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Software engineering and Business

As a software engineering practitioner, I had been trying to apply software engineering practices in my daily business life. For instance, I started working with object oriented approach from 1993. I started use case modeling from 2002. I had started adopting agile practices since 2003. I started using function point estimation since 2004. As a subject matter expert, trainer and consultant, I had been helping my customers adopt these, and many more.

I help my team and my customers adopt because I do believe in these practices, and its business value. That said, my observation and experience has been each of them has evolved as the way of doing, through success in specific projects, then generalized and applied in many similar ones. Absolute care is called for when applying to a business context to be successful, because each context is different; people, business imperatives, priorities, technology, customer, user, … these differ.

Success here refers to business success. For example, when a project team is enabled on requirements definition, compliance to a defined standards is incidental; Compliance to a standard is rarely a real business objective/benefit. It, in turn, for another business objective/benefit. Actual success would mean achieving business objectives of well defined requirements. It may ,for instance, be a better communication across the team, control on scope creep etc. There are many cases where documentations are created but never referred except for process audit. It is pointless if compliance to standards is achieved but not the business objectives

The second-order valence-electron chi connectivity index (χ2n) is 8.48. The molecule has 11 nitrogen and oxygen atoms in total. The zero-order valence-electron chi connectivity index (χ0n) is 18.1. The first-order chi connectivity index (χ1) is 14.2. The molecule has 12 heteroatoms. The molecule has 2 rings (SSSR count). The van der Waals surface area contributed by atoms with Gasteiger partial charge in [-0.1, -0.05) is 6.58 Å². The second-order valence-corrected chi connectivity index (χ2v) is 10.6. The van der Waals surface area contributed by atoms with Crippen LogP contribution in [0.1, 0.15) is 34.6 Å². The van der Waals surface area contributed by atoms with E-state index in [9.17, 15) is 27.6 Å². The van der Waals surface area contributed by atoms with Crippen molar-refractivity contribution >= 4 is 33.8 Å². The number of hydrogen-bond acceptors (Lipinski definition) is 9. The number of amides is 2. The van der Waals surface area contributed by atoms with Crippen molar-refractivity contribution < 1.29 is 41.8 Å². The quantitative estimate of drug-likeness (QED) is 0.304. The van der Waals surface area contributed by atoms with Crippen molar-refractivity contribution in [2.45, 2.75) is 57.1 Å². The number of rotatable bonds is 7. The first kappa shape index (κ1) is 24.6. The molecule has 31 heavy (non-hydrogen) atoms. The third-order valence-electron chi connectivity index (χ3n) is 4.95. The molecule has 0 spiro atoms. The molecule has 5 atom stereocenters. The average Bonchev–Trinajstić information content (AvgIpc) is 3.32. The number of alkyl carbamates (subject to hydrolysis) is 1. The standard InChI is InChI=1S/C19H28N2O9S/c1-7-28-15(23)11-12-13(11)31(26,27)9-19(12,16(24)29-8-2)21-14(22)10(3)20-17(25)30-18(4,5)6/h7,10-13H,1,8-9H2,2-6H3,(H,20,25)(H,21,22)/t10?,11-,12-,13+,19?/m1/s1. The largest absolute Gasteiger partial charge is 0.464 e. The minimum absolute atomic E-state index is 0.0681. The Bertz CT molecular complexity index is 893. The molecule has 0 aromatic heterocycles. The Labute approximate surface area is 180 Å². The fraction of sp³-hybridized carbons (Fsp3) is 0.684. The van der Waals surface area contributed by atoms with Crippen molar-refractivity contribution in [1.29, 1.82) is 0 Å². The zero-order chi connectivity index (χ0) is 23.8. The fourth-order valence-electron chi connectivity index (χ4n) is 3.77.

Why am I saying? If you look around, you will find many situations where hours, or even days, are spent on creating documentation to convince an external auditor. I have seen this happening many times over. What is the business value delivered? Valuable productive time is being spent on a work item that should have been in place. These should have been part of the process, or by-product of the process, is being created for the sake of review. If it is truly valuable, why not account for it? If realities of business does not allow time for such documentation, why create them in the first place? Why recreate just for the sake of process compliance?

What is the issue? It is conflicting stakeholder interest, not mapped, not assessed, not tracked, not managed, … well, all stakeholders are not the same, and all stakeholder interests are not the same. Nor these remain the same; it may change with time. Practices which does not realize this, sooner or later degenerate into a ritual.

Let us accept. Practices of software engineering are not universal as in case of other engineering disciplines because underlying principles are not universal as in case of underlying scientific principles of other engineering disciplines; say scientific principles in mathematics or physics.

Software is a construction of human mind and software development is a teamwork. Therefore, management of software development business includes, but goes much beyond confines of, traditional science. Some of the underlying scientific fields are physics, mathematics, organizational behavior, economics, management science, and sociology

That makes it more than what a everyday business can chew; it is more of a potential research area. But life is not so complex either. We balance these forces everyday; we do it more out of experience and gut feel. Dynamic balancing is done in the context of everyday business. What interests me in value based software engineering is that it gives me a context and a framework for such balancing and a reasonably scientific analysis

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January 4, 2010 - Posted by | Business, software engineering, Software Quality, Value Based Software Engineering

1 Comment

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